Enhanced salt stress tolerance in transgenic potato plants (Solanum tuberosum L.) expressing a bacterial mtlD gene
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- Rahnama, H., Vakilian, H., Fahimi, H. et al. Acta Physiol Plant (2011) 33: 1521. doi:10.1007/s11738-010-0690-8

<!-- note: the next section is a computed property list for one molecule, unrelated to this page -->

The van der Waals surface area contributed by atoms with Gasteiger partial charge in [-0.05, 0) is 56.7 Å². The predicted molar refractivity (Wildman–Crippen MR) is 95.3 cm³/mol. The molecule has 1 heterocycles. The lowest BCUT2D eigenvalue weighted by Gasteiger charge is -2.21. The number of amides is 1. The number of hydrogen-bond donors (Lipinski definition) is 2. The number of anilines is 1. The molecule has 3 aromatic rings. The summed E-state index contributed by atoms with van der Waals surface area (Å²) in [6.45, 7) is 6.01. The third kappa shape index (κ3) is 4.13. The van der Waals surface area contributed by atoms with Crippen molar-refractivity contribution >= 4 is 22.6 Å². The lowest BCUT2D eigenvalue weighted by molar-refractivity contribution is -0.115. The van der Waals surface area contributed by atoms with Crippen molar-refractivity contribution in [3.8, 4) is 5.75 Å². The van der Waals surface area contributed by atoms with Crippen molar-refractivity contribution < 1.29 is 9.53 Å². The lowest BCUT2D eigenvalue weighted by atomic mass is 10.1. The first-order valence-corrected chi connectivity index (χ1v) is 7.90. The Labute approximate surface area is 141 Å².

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Bacterial mannitol 1-phosphate dehydrogenase (mtlD) gene was introduced into potato (Solanum tuberosum L.) by Agrobacterium tumefaciens-mediated transformation. Transgenic plants were selected on a medium containing 100 mg l−1 kanamycin and confirmed by polymerase chain reaction (PCR), Southern blotting, and RT-PCR analyses. All of the selected transformants accumulated mannitol, a sugar alcohol that is not found in wildtype potato. Experiments designed for testing salt tolerance revealed that there was enhanced NaCl tolerance of the transgenic lines both in vitro and in hydroponic culture. Compared to 0 mM NaCl, the shoot fresh weight of wildtype plants was reduced by 76.5% at 100 mM NaCl under hydroponic conditions. However, under the same condition, the shoot fresh weight of transgenic plants was reduced only by 17.3%, compared to 0 mM NaCl treatment. The improved tolerance of this transgenic line may be attributed to the induction and progressive accumulation of mannitol in the roots and shoots of the plants. In contrast to in vitro experiments, the mannitol content in the transgenic roots and shoots increased at 50 mM NaCl and decreased slightly at 75 and 100 mM NaCl, respectively. Overall, the amount of accumulated mannitol in the transgenic lines was too small to act as an osmolyte; thus, it might act as an osmoprotectant. However, the results demonstrated that mannitol had more contribution to osmotic adjustment in the roots (but not in shoots). Finally, we concluded that mtlD expression in transgenic potato plants can significantly increase the mannitol accumulation that contributes to the enhanced tolerance to NaCl stress. Furthermore, although this enhanced tolerance resulted mainly from an osmoprotectant action, an osmoregulatory effect could not be ruled out.